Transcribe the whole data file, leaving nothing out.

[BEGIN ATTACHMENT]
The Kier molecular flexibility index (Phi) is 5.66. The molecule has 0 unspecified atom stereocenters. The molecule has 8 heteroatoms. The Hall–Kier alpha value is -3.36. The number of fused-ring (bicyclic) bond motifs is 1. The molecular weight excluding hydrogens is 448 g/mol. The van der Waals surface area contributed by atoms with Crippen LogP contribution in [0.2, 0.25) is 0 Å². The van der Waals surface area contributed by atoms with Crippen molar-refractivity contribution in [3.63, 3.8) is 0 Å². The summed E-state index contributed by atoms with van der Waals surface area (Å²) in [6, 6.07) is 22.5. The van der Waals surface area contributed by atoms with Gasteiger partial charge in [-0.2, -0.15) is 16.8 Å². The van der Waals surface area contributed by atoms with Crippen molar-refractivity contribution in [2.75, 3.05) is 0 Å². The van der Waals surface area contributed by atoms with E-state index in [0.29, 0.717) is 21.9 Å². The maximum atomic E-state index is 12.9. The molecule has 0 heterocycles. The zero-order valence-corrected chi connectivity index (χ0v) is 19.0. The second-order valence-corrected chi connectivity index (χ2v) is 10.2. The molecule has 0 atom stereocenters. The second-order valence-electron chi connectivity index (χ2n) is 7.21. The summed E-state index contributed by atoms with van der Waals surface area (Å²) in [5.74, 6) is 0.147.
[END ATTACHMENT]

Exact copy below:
The Kier molecular flexibility index (Phi) is 5.66. The molecule has 0 unspecified atom stereocenters. The molecule has 8 heteroatoms. The Hall–Kier alpha value is -3.36. The number of fused-ring (bicyclic) bond motifs is 1. The molecular weight excluding hydrogens is 448 g/mol. The van der Waals surface area contributed by atoms with Crippen LogP contribution in [0.2, 0.25) is 0 Å². The van der Waals surface area contributed by atoms with Crippen molar-refractivity contribution in [3.63, 3.8) is 0 Å². The summed E-state index contributed by atoms with van der Waals surface area (Å²) in [6, 6.07) is 22.5. The van der Waals surface area contributed by atoms with Gasteiger partial charge in [-0.2, -0.15) is 16.8 Å². The van der Waals surface area contributed by atoms with Crippen molar-refractivity contribution in [2.75, 3.05) is 0 Å². The van der Waals surface area contributed by atoms with E-state index in [0.29, 0.717) is 21.9 Å². The maximum atomic E-state index is 12.9. The molecule has 0 heterocycles. The zero-order valence-corrected chi connectivity index (χ0v) is 19.0. The second-order valence-corrected chi connectivity index (χ2v) is 10.2. The molecule has 0 atom stereocenters. The second-order valence-electron chi connectivity index (χ2n) is 7.21. The summed E-state index contributed by atoms with van der Waals surface area (Å²) in [5.74, 6) is 0.147.